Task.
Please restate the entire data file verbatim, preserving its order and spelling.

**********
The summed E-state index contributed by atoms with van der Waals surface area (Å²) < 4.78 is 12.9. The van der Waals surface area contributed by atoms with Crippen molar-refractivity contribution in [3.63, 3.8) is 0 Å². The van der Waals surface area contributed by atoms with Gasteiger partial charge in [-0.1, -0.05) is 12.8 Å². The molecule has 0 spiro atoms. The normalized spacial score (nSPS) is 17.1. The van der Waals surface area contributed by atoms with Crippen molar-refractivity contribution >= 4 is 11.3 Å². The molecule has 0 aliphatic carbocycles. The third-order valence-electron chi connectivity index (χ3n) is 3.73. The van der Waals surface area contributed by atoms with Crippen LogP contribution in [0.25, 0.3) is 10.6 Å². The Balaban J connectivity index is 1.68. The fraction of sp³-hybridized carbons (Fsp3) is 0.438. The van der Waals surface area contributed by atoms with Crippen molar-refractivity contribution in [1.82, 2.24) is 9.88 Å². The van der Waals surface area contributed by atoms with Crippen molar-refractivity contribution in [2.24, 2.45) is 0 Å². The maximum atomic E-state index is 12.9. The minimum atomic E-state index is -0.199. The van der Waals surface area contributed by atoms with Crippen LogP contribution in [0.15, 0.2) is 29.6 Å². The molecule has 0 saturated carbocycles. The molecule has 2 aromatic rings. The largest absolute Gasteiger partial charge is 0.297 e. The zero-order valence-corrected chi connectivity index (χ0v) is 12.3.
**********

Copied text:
The summed E-state index contributed by atoms with van der Waals surface area (Å²) < 4.78 is 12.9. The van der Waals surface area contributed by atoms with Crippen molar-refractivity contribution in [3.63, 3.8) is 0 Å². The van der Waals surface area contributed by atoms with Gasteiger partial charge in [-0.1, -0.05) is 12.8 Å². The molecule has 0 spiro atoms. The normalized spacial score (nSPS) is 17.1. The van der Waals surface area contributed by atoms with Crippen molar-refractivity contribution >= 4 is 11.3 Å². The molecule has 0 aliphatic carbocycles. The third-order valence-electron chi connectivity index (χ3n) is 3.73. The van der Waals surface area contributed by atoms with Crippen LogP contribution in [0.25, 0.3) is 10.6 Å². The Balaban J connectivity index is 1.68. The fraction of sp³-hybridized carbons (Fsp3) is 0.438. The van der Waals surface area contributed by atoms with Crippen molar-refractivity contribution in [1.82, 2.24) is 9.88 Å². The van der Waals surface area contributed by atoms with Crippen molar-refractivity contribution in [2.24, 2.45) is 0 Å². The maximum atomic E-state index is 12.9. The minimum atomic E-state index is -0.199. The van der Waals surface area contributed by atoms with Crippen LogP contribution in [0.15, 0.2) is 29.6 Å². The molecule has 0 saturated carbocycles. The molecule has 2 aromatic rings. The largest absolute Gasteiger partial charge is 0.297 e. The zero-order valence-corrected chi connectivity index (χ0v) is 12.3.